However, Ethereum has a mechanism to protect itself. In a nutshell, if a staker decides to attack the network in any way, the community can slash it, burning all the attacker’s stake.

Eric Wall, crypto analyst and former Chief Investment Officer of Arcane Assets, put out a blog post laying out these concerns and explaining how he thinks it will play out, and he made the case that social slashing is the best option for Ethereum.

Wall asked the Ethereum community what they would do if a staker chose to censor the protocol level. The answer was remarkably in favor of slashing that staker, with creator Vitalik Buterin voting for that option. This poll gave rise to the meme of the black flag 🏴, which signals support for social slashing.

Even Coinbase CEO Brian Armstrong said on Twitter last week that he’d prefer to quit the exchange’s staking services business rather than censor transactions to comply with OFAC  sanctions.

“Ethereum users have superpowers. They have the ability to surgically slash those who undermine its security or censorship resistance. Competitors don’t like that you have this power. They will tell you that using your powers is unethical,” concluded Wall.

To go deeper into these issues, don’t miss Unchained’s coverage:

Recommended Reads

  1. Tascha Che on tokenization
  2. WSJ piece on Sam Bankman-Fried
  3. Empire on Ethereum’s censorship risk

On The Pod…

Why Is Ethereum Trying to Maximize Value From Users? Two Sides Debate - Ep. 388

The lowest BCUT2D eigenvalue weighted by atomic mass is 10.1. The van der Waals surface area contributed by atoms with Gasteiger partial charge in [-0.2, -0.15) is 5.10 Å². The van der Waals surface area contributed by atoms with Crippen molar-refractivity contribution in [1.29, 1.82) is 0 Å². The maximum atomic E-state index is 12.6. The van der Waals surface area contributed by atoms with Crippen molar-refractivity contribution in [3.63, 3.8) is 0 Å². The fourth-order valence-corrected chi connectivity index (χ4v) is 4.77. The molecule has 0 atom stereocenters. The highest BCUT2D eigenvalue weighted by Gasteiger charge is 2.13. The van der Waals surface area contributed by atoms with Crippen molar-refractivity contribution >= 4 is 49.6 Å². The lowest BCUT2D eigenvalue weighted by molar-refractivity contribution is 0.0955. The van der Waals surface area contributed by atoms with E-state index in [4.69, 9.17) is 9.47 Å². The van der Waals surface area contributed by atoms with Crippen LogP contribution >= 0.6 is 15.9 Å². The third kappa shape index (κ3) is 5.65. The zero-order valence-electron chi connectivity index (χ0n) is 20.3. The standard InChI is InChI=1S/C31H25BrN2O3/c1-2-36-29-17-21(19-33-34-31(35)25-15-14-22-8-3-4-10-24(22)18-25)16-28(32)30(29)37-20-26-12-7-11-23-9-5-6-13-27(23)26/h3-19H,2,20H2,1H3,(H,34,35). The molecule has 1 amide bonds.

Stephane Gosselin, cofounder and chief architect of Flashbots, and Uri Klarman, CEO of bloXroute Labs, joined Unchained to discuss everything about MEV, an especially important topic now with the Merge coming. Show highlights:

  • what MEV is, how it works under Proof of Work
  • some examples of MEV, like frontrunning and arbitrage
  • how MEV is a rabbit hole full of monsters
  • the role of Flashbots in the MEV industry and how Flashbots enabled a reduction of gas fees for users
  • how MEV-geth functions and how it relates to auctions systems
  • how bloXroute, Uri’s company, is working with MEV
  • where Stephane and Uri disagree on MEV, despite agreeing on many fundamental things
  • how MEV changes with the implementation of Proof of Stake
  • what MEV-Boost is and the problems it solves
  • what proposer-builder separation is and the motivation behind this idea
  • whether DeFi would flourish more if there wasn’t frontrunning and why MEV-Boost doesn’t prevent it
  • what externalities MEV-Boost or proposer-builder separation (PBS) would solve for users
  • how MEV exists in other industries and in traditional finance
  • why Flashbots’ own investors would rather trade on a fair-sequenced rollup than on Flashbots
  • how the number of MEV extractors has been decreasing and whether this would end up centralizing MEV
  • whether exploiting certain types of MEV is illegal
  • how other chains are trying to solve frontrunning, like Osmosis with threshold encryption
  • what are the levers that can be pulled to solve MEV, according to Uri
  • how eradicating MEV can positively affect the price of ETH, and by how much
  • whether validators can potentially share MEV profits with users
  • how to determine if a network has a good MEV supply chain

Book Update

My book, The Cryptopians: Idealism, Greed, Lies, and the Making of the First Big Cryptocurrency Craze, which is all about Ethereum and the 2017 ICO mania, is now available!

You can purchase it here: